In contemporary North American church life, it’s not uncommon for people to respond to hurt or conflict by losing enthusiasm or leaving the church in anger or disappointment.  Maybe they decide it’s time to do some church hopping or shopping, hoping they’ll find a more perfect church somewhere else. Maybe they give up on church altogether.    When this happens, the congregation and those involved may carry scars for years to come, and there’s no resolution or healing. Among the very people called to extend God’s grace and reconciliation to the world, God’s will is thwarted.

            Clearly, Jesus wasn’t naïve . He knew there were going to be disagreements and misunderstandings and conflicts when well-meaning people come together in his name.  Conflict is inevitable.  People will fight, disagree, or wound one another.  The issue is how we go about addressing and resolving these issues when we have them.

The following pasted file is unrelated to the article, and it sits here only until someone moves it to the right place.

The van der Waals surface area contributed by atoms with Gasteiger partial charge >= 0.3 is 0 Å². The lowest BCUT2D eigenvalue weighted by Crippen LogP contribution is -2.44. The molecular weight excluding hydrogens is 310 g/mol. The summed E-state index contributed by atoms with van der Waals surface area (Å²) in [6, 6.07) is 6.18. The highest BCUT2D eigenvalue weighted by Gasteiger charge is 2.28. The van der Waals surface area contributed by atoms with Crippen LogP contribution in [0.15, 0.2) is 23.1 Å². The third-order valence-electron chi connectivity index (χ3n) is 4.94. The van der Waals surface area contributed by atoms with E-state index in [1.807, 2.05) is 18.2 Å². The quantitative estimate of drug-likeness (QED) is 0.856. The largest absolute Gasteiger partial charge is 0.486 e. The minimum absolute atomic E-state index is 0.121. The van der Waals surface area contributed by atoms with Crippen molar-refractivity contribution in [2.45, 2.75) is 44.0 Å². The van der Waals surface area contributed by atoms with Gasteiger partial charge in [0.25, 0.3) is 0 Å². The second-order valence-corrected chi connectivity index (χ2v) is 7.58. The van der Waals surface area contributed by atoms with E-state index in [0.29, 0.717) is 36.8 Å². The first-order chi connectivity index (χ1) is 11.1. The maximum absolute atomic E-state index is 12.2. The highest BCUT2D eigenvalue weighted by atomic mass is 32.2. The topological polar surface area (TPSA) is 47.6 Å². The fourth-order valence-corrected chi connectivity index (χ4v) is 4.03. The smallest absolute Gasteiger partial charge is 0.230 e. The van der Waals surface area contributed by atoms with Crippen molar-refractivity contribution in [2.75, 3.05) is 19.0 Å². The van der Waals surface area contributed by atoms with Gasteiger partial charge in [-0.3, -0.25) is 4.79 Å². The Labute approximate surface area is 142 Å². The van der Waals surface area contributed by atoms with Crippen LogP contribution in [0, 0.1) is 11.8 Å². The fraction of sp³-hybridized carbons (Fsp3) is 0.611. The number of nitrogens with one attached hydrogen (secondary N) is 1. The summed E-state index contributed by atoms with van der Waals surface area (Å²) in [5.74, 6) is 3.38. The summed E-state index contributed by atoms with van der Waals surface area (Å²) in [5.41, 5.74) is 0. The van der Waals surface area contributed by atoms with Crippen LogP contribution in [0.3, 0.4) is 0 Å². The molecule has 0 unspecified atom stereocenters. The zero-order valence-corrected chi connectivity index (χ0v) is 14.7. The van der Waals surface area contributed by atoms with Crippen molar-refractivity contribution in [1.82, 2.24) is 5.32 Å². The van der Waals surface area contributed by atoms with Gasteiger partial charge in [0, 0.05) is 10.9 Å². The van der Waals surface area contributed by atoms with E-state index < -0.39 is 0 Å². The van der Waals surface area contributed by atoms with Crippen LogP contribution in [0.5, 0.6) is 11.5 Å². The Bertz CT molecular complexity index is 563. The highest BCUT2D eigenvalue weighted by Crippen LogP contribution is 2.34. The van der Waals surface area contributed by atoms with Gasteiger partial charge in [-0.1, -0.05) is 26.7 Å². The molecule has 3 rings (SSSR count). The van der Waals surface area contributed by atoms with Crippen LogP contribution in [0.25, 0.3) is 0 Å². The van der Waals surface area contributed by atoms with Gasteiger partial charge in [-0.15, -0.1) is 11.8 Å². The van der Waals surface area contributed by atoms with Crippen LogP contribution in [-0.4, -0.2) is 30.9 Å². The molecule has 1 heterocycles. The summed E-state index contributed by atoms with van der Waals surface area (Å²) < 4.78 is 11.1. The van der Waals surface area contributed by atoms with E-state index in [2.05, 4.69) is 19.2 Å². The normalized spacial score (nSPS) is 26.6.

Jesus knew it wouldn’t be easy. In the ancient world and in the church today, we have a terrible time handling confrontation, disagreement, and mutual accountability. We have to keep learning how to live together, how to fight fairly and constructively, and how to stay together in healthy community.
            So Matthew gives us this instruction to help us handle our sin and its consequences within Christian community.  I like the way David Lose summarizes what the passage teaches us:  “People sin. Communities are made up of these sinning people. When that happens and you’re involved, do something about it;  namely, go talk to the other person directly like a mature adult, rather than behind his or her back. If that doesn’t work, involve some others of the community” as a way of involving and preserving the larger community that is affected by the dispute. [1]
            The wisdom of our scriptures teaches us that we are not to deal with conflict like the world often does, through yelling, slandering, gossiping, or humiliating one another. But we’re also not to sweep things under the rug as if the conflict doesn’t exist, because that won’t lead to resolution and reconciliation.

            So, what should the church do if resurrection seems impossible because an offending person insists on his or her own way? 
            Jesus’ answer isn’t as simple as it may seem: “Let such a one be to you as a Gentile and a tax collector.”   What does that mean?